Sunday, November 21, 2010

Writing Obit for Loved One

Writing an obituary for a loved one is not an easy task but an important one if you are up to doing it. You could leave it up to the newspaper staff to do and provide the information or you can write an expression of love yourself and send it in by email to be printed.

The main reason to write your own is to make sure the information gets printed correctly. I can tell you from experience that when my daughter Marcy died, I did not write the obit and wrongly assumed it would be okay to let someone else do it. In three different papers, her name was spelled three different ways: Marci, Marcie and the correct way, Marcy. I was furious that others have such disregard for making sure a name is correct. As a journalism teacher, I remember it was the first lesson I taught my students: name accuracy. And I used the example of the simple last name of Smith, which can be spelled Smithe, Smythe, Smyth or Smith.

When Marcy’s father, my ex-husband, died earlier this year, I was determined not to let that happen again and so I wrote his obituary myself, including Marcy’s name in it as having pre-deceased him. It was printed as written, and I was happy with the results.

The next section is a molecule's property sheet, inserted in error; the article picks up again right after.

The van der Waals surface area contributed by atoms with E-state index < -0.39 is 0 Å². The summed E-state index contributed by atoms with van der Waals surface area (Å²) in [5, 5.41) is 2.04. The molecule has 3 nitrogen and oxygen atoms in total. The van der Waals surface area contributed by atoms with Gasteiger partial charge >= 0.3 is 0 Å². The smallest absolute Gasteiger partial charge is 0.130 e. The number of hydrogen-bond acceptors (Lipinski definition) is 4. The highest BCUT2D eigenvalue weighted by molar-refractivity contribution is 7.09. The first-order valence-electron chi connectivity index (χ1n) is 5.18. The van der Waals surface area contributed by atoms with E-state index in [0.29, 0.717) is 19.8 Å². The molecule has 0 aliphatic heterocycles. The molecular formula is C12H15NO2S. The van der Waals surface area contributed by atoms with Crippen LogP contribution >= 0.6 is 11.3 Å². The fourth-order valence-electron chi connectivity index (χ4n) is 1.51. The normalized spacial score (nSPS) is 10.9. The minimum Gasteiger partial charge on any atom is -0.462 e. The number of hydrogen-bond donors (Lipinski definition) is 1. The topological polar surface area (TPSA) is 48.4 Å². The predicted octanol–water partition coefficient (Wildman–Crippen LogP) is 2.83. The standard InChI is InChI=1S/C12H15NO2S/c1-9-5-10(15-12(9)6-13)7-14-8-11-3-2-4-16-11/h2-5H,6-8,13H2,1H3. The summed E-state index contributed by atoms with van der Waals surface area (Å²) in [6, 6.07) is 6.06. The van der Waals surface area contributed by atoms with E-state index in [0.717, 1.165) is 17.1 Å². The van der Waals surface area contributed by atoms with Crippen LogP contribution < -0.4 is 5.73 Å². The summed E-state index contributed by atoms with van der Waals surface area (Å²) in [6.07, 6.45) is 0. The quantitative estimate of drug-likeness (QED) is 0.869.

Another reason to do it yourself is to make sure it gets to where you want it to get, that is, you may want to send it to more than one publication and usually a funeral director will not want to bother to do more than one.

You may also want it printed immediately, depending on when the service is being held, so that others can know and attend if they so desire.

There are even some people now who are writing their own obituaries and planning the whole funeral service, saying what music they want played, what poem or song they want sung, and what instructions they want followed. Although this may sound morbid, perhaps it is not a bad idea to relieve the loved one of the burden. (I have already decided what I want my funeral stone to say for my husband and me and have purchased a double funeral plot. It is something everyone should think about.)

Obituaries should contain the following basic information: name, age, date of death, when and where funeral services will be held, and surviving family members (and deceased as in the case of Marcy). Usually, the cause of death is not listed. You might want to add the school from where the person graduated, important organizations they belonged to, honors won and phrases such as “a loving father, grandfather or husband” or some personality trait he/she was known for. A final comment is usually directed at where flowers or contributions in the person’s memory can be made.

Many like to send photos along with the article written. This can also be sent by email. You don’t want to take the chance of calling in all the information, and sending it all snail mail takes too long. Too many mistakes can be made, and once it is printed, it is too late to correct.

There is usually a cost involved to get a nice obituary in a local newspaper, and it ranges anywhere from free to $200, as I discovered recently. Call the newspaper for the email to send the information or if you have a good funeral director, they will email it immediately to where it needs to go.

Although not a pleasant thing to have to do, it will be the last thing read for some friends of the deceased. You want it to be a tribute to them, done accurately and properly.

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